When she awoke, the bundle was on the table, woven so neatly and tightly as possible. She took the bundle and went down to the queen, and she was very happy with the beautiful cloth, and held the girl even dearer. But the others got still more jealous, and thought of nothing but how to get revenge.

Eventually, they told the queen that the girl now had bragged about being able to sew the whole bundle into shirts in just twenty four hours. Yes, the same thing happened again: The girl didn't dare admitting that she didn't know how to sew; she came up to a private chamber again and sat down and cried. But again, and old woman turned up and promised to sew for her, if she would only call her aunt on her day of honor; the girl promised to do so, and she did as the woman said and went to sleep. In the morning when she awoke, she found a stack of shirts on the table. They were more beautiful than she had ever seen and were completely done.

When the queen saw that work, she was so happy about it that she clapped her hands; "I have never seen or had a more beautiful seam," she said, and since that day she held the girl as dear as if she was her own child.

"If you want the prince, you can have him," she told the girl, "because you will never need to send for help; you can sew and spin and weave anything yourself." Since the girl was beautiful and the prince liked her, they had wedding immediately. But as soon as the prince had sat down with the girl at their wedding table, an old ugly woman came in, with a long nose - it must have been five feet long."

So the bride stood up, curtsied and said: "Hello, aunt!"

"Is that the aunt of my bride?" said the prince.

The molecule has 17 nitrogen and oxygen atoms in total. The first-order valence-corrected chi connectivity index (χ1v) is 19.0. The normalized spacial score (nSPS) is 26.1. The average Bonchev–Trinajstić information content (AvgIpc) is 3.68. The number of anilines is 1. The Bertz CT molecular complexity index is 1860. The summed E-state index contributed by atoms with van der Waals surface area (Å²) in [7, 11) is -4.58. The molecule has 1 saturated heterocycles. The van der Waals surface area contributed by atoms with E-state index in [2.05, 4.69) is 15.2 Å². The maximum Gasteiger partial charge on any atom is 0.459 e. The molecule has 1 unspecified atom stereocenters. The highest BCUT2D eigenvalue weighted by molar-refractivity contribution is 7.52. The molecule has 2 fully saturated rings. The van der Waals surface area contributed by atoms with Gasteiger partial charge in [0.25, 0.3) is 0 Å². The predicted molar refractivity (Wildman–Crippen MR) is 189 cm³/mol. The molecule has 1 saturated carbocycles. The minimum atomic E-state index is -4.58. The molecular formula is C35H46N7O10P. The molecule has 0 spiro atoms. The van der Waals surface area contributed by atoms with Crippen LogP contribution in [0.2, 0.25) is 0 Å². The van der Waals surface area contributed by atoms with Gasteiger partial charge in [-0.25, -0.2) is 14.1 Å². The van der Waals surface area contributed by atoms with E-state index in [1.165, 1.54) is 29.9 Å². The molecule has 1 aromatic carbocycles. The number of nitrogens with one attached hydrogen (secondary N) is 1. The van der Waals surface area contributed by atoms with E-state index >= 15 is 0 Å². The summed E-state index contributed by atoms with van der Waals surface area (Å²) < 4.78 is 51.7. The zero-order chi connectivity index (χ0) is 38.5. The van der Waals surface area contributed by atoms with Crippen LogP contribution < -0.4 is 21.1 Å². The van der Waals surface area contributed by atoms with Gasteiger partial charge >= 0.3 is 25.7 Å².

Yes, she was.

"Yes, she better sit down at the table then," said the prince; but he and the others all thought it was horrible to have her there.

Suddenly, another ugly woman came in; she had such a big and broad bottom that she hardly managed to squeeze through the door. The bride stood up immediately and greeted her: "Hello, aunt!" and the prince asked again, if this was his bride's aunt. They both confirmed, and the prince said that if that was so, she better sit down as well.

But not before she had sat down, another old and ugly woman came in, with eyes as big as dinner plates, and as red and moist that it was a horrible sight. The bride stood up again and greeted: "Hello, aunt!" and the prince asked her to sit at the table, too; but he wasn't happy, and he thought to himself: "God help me, what kind of aunts my bride has!"

When some time had passed, he couldn't help himself, but asked: "How in the world can by bride, so beautiful, have such ugly, misshapen aunts?"

"I'll tell you," said the one. "I was just as beautiful as your bride, when I was her age; but my long nose comes from having nodded my head while spinning, so my nose grew and got as long as you now see."

"And I," said the other, "since I was young, I have sat and pushed the weave back and forth, and because of it, by bottom has become all big and swollen, as you can see."

And the third said: "Since I was very young, I have sat and stared and sewed night and day; and because of it, my eyes have grown so large and red, and there's no more hope for them."

"I see," said the prince, "it was well that I was told; for if people can get so ugly from it, by bride will never spin nor weave nor sew until the end of her days!"


Give me more fairy tales!